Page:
Stoller: Biostimulants, PGRs Hot as Growers Look to Gain an Edge
“We’re seeing significant growth in people using specifically plant growth regulators, or what we call plant hormones, and that’s primarily because people are understanding that we’re not getting maximum yield out of a plant using the traditional approach,” says Dr. Ritesh Sheth, Chief Chemist at Stoller Enterprises.
With crop prices being at a fairly low period, he says, “everyone needs to get an edge on their competitor. You’re going to have to do something different than you normally do, otherwise you are not going to get ROI to be able to grow your farm. So that’s what we’re doing, providing the technology to do that. People are starting to learn more and starting to increase usage of these products. It’s all a matter of education.”
Young and older, experienced farmers alike are seeing the difference that biostimulants and particularly PGRs can make in broad acre crops. “Some people say we should only reach out to younger farmers, because younger farmers are trying to grasp new information and look at the web,” Sheth says. At the company’s event at Commodity Classic, it staged millennials versus the older experienced generation of farmers (Learning Center: “Break Thru Yield Barriers: Production Practices for High-Yield Acres Nationwide.”)
“The view is, ‘Oh, the millennials always look for the newest, best thing, but the older, experienced generation does not.’ And I think that’s a false view of things. I think that the older, experienced generation also wants to, but they have experience that drives why they make their current decisions. The younger generation wants to show their fathers and grandfathers and uncles how to do something different. When we teach the younger generation, that information also goes to older generation as well and they start learning,” Sheth explains.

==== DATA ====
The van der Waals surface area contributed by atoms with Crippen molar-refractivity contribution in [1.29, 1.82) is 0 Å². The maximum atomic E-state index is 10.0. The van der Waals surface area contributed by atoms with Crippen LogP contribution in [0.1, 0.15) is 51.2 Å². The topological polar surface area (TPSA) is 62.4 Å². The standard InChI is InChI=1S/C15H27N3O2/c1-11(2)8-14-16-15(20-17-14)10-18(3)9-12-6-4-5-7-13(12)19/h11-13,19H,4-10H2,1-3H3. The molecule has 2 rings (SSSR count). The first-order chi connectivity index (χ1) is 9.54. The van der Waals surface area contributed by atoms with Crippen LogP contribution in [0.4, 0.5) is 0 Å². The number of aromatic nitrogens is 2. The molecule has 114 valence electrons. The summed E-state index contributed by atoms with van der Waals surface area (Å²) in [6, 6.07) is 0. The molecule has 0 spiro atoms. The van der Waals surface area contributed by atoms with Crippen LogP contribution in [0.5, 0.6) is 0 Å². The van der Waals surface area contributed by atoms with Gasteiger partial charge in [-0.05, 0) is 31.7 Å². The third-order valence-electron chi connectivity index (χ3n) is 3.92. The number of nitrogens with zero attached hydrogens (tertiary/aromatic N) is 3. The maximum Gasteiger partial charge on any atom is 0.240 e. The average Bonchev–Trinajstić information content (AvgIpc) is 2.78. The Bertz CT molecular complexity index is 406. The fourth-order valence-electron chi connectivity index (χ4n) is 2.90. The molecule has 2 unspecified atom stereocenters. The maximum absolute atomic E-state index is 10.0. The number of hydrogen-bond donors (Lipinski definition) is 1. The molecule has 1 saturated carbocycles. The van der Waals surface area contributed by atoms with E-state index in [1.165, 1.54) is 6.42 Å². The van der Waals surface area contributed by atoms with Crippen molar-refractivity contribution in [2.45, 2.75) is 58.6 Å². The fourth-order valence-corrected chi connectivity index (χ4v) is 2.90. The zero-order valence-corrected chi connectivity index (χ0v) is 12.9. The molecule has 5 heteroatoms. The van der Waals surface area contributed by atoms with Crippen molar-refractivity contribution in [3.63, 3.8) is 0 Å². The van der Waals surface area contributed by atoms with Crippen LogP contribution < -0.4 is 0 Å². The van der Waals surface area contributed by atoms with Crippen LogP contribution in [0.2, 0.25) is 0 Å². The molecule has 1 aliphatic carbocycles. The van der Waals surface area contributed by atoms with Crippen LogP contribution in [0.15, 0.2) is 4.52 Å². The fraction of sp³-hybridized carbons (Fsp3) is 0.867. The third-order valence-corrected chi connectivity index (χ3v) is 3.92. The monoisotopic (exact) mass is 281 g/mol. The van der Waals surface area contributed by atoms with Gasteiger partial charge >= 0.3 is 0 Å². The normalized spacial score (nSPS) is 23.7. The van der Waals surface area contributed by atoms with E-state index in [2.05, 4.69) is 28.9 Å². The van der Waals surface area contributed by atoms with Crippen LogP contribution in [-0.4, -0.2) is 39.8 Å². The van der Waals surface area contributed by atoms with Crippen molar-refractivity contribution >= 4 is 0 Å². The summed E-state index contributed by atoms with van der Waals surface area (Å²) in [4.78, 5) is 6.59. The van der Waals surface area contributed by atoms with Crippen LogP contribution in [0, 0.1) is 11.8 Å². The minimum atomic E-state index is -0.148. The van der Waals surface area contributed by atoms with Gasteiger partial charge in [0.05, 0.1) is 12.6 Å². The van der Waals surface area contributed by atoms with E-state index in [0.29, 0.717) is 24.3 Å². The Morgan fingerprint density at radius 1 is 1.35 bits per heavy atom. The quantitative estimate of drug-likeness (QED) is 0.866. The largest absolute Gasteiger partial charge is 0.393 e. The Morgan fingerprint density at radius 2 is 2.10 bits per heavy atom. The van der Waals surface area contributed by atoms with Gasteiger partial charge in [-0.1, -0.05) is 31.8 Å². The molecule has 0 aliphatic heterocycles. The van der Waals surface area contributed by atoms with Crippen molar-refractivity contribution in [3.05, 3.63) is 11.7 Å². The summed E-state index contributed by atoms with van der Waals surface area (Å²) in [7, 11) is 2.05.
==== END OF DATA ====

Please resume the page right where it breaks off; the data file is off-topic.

“Some of the top growers in soybeans and corn have been using our technology – these are some of the older experienced farmers, and they see value. It’s a matter of teaching.”
And the question of PGRs versus biostimulants? Sheth describes PRGs as guaranteed to work, because they contain hormones actually found in the plant. While more expensive than biostimulants, they deliver consistent results as opposed to something that might be hit or miss.
Stoller is now in the process of getting its biostimulant and PGR products approved by EPA for use with the new 2,4-D- and dicamba-resistant technologies hitting the market. Stoller is aiming for full approval this season but if not, they should get it by next season.
“We have to make sure our products are compatible,” Sheth says. Testing is extensive. For compatibility with systems like Enlist and Xtend, of course, it needed to ensure that the products did not change drift patterns or create larger droplet sizes.
It’s a misconception that all biostimulants are good to go with most any synthetic product. In fact, some “harsher” chemicals can cause death of microbials in biologicals. Humics and fulvics, for example, are not always compatible as they might be acidic or might not chelate and cause precipitation in the spray tanks, as many of the synthetic herbicides act as chelating agents themselves.